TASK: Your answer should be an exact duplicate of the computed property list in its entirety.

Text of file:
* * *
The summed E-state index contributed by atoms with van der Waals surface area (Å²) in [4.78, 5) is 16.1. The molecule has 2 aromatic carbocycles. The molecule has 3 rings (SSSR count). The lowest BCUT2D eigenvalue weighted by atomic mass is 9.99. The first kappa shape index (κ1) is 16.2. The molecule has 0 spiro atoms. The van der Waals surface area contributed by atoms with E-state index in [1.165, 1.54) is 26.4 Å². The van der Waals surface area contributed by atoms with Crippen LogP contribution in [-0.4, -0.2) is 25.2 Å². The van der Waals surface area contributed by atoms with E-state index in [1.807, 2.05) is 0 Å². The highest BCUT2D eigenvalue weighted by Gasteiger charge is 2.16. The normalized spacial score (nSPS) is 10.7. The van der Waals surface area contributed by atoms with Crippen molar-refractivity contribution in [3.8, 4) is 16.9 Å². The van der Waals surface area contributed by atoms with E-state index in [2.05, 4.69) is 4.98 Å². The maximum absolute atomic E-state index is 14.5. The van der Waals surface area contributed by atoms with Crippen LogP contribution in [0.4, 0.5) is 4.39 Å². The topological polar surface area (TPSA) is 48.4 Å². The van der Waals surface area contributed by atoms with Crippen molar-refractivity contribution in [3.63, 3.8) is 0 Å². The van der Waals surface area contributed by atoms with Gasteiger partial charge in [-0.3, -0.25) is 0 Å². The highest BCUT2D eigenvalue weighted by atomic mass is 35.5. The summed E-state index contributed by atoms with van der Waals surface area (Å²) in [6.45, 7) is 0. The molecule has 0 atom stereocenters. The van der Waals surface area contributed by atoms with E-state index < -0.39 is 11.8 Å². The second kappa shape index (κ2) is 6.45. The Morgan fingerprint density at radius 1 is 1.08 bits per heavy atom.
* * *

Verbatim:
The summed E-state index contributed by atoms with van der Waals surface area (Å²) in [4.78, 5) is 16.1. The molecule has 2 aromatic carbocycles. The molecule has 3 rings (SSSR count). The lowest BCUT2D eigenvalue weighted by atomic mass is 9.99. The first kappa shape index (κ1) is 16.2. The molecule has 0 spiro atoms. The van der Waals surface area contributed by atoms with E-state index in [1.165, 1.54) is 26.4 Å². The van der Waals surface area contributed by atoms with Crippen LogP contribution in [-0.4, -0.2) is 25.2 Å². The van der Waals surface area contributed by atoms with E-state index in [1.807, 2.05) is 0 Å². The highest BCUT2D eigenvalue weighted by Gasteiger charge is 2.16. The normalized spacial score (nSPS) is 10.7. The van der Waals surface area contributed by atoms with Crippen molar-refractivity contribution in [3.8, 4) is 16.9 Å². The van der Waals surface area contributed by atoms with E-state index in [2.05, 4.69) is 4.98 Å². The maximum absolute atomic E-state index is 14.5. The van der Waals surface area contributed by atoms with Crippen LogP contribution in [0.4, 0.5) is 4.39 Å². The topological polar surface area (TPSA) is 48.4 Å². The van der Waals surface area contributed by atoms with Crippen molar-refractivity contribution in [3.63, 3.8) is 0 Å². The van der Waals surface area contributed by atoms with Gasteiger partial charge in [-0.3, -0.25) is 0 Å². The highest BCUT2D eigenvalue weighted by atomic mass is 35.5. The summed E-state index contributed by atoms with van der Waals surface area (Å²) in [6.45, 7) is 0. The molecule has 0 atom stereocenters. The van der Waals surface area contributed by atoms with E-state index < -0.39 is 11.8 Å². The second kappa shape index (κ2) is 6.45. The Morgan fingerprint density at radius 1 is 1.08 bits per heavy atom.